Dear Mr. Kagan,
I am delighted to receive your observations, both because of your extremely kind and generous comments on my book Identity and Violence and because of the interesting and engaging questions you have put to me.
I am pleased, of course, that you do not disagree with my thesis on the importance of a person’s various affiliations and associations and the resulting multiplicity of identities that any human being has, nor with the need for reasoning and choice in determining the priorities over them in any particular context. But you ask the powerful question of who, in “the Muslim world,” is “standing up and demanding to be seen as more than simply a Muslim?” You point out that you missed in my book a deeper explanation of this failure. And on the general subject of a supposed “clash of civilizations,” while you accept my rejection of that thesis (I am very encouraged by your support on this), you also make the extremely interesting point that “there often seems to be so little evidence to contradict the ‘clash of civilizations’ explanation of our era.” I agree that it does “often seem” that the general thesis of “civilizational clash” fits the ground reality very well. But does it really?
As you know, my book is very concerned not only with the multiplicity of our identities, but also with the way the illusion of a solitary identity, increasingly defined in terms only of religion, has been used to cultivate violence in the world. The so-called Islamic terrorists have used this weapon with great effectiveness. But to interpret that effectiveness as proof that there really is an inescapable clash of civilizations would be like constructing a thesis of an irresistible “clash of nationalities” on the basis of the observation of the ground reality of the two huge world wars of the 20th century. To consider another analogy, to see in the supremely bloody Hutu-Tutsi violence of a decade ago the “proof” of the inescapability of a “Hutu-Tutsi clash” would be to ignore not only how that violence was deliberately cultivated, and also ways that, with appropriate development of political interactions and civil society, such fostered violence can be resisted and overcome, as it increasingly is. Similarly, the ground reality of the Holocaust is no evidence that the gentile Germans are doomed to be inescapably Nazi.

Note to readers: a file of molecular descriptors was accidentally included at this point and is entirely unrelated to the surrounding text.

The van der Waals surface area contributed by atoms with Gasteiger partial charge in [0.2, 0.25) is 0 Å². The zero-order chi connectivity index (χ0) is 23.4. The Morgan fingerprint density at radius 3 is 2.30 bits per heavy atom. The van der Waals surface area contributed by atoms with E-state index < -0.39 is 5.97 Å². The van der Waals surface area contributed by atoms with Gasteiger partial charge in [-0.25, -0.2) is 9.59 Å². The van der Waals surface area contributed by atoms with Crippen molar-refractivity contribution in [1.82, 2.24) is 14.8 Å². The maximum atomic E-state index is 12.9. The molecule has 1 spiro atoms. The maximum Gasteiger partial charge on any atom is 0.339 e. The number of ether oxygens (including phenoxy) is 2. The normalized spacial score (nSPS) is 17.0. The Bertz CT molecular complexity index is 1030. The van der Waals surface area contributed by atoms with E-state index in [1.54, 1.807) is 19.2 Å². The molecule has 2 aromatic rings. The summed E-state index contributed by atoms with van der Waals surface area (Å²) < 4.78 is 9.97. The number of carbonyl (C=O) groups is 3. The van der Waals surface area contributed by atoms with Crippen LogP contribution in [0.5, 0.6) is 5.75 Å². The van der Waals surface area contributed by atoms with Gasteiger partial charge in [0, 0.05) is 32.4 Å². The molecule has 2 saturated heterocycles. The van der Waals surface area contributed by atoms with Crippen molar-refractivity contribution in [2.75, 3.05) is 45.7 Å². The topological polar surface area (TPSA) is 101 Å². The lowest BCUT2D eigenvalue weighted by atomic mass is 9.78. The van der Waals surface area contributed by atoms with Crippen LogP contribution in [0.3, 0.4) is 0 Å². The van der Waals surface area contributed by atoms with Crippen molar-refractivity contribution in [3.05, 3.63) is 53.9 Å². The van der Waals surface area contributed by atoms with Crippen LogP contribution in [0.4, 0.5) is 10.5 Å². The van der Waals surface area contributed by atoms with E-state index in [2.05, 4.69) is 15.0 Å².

Indeed, Western parochialists and Islamic extremists have, I fear, an implicitly shared involvement in arguing for the primacy of a person’s religious identity, leaving a person no room for entertaining the demands of other affiliations and associations. And yet other commitments have flourished. For example, business has grown in the world across the barriers of regions and cultures, wherever the opportunities have existed and have not been stifled, focusing on a different kind of economic identity. Interestingly, anti-big-business movements have also grown across regional and cultural boundaries and have led to one of the most global movements in the world, under the somewhat deceptive name of “anti-globalization movement.” Belief in religious separation and the allegedly inescapable hostilities linked to it has to come to terms with the existence of other powerful forces related to other identities—economic, political, social, linguistic, and many others. The theory of an overarching “clash of civilizations” not only has to face the difficult problem of explaining so many different types of movements in the world today, it would not be able to provide much of an explanation for some of the most prominent political developments in contemporary history, such as the separation of Bangladesh from Pakistan, which happened despite the fact that they shared the same religious identity (more than 100 million Bengali Muslims supported—and fought for—the assertion of a Bengali identity in addition to their Muslim identity).